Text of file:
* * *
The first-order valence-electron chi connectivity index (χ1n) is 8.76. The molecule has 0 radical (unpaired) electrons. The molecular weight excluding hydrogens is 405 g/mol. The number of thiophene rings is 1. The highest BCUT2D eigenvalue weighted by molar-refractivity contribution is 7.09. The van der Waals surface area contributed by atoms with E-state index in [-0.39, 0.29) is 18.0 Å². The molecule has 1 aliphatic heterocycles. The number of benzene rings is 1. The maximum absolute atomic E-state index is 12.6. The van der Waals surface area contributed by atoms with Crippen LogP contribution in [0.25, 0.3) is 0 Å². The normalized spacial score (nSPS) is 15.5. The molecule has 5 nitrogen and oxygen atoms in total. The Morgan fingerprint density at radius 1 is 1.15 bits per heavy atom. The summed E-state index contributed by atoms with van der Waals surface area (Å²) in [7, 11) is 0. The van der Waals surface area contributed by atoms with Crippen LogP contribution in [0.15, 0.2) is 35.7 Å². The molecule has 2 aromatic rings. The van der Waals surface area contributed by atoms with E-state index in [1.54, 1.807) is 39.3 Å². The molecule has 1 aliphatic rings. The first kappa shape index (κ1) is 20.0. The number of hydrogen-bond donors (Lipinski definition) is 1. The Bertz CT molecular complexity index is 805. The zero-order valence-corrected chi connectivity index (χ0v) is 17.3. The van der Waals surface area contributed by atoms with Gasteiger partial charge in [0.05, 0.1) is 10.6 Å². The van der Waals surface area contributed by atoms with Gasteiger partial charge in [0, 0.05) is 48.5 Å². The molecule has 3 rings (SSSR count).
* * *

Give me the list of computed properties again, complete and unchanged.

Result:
The first-order valence-electron chi connectivity index (χ1n) is 8.76. The molecule has 0 radical (unpaired) electrons. The molecular weight excluding hydrogens is 405 g/mol. The number of thiophene rings is 1. The highest BCUT2D eigenvalue weighted by molar-refractivity contribution is 7.09. The van der Waals surface area contributed by atoms with E-state index in [-0.39, 0.29) is 18.0 Å². The molecule has 1 aliphatic heterocycles. The number of benzene rings is 1. The maximum absolute atomic E-state index is 12.6. The van der Waals surface area contributed by atoms with Crippen LogP contribution in [0.25, 0.3) is 0 Å². The normalized spacial score (nSPS) is 15.5. The molecule has 5 nitrogen and oxygen atoms in total. The Morgan fingerprint density at radius 1 is 1.15 bits per heavy atom. The summed E-state index contributed by atoms with van der Waals surface area (Å²) in [7, 11) is 0. The van der Waals surface area contributed by atoms with Crippen LogP contribution in [0.15, 0.2) is 35.7 Å². The molecule has 2 aromatic rings. The van der Waals surface area contributed by atoms with E-state index in [1.54, 1.807) is 39.3 Å². The molecule has 1 aliphatic rings. The first kappa shape index (κ1) is 20.0. The number of hydrogen-bond donors (Lipinski definition) is 1. The Bertz CT molecular complexity index is 805. The zero-order valence-corrected chi connectivity index (χ0v) is 17.3. The van der Waals surface area contributed by atoms with Gasteiger partial charge in [0.05, 0.1) is 10.6 Å². The van der Waals surface area contributed by atoms with Gasteiger partial charge in [0, 0.05) is 48.5 Å². The molecule has 3 rings (SSSR count).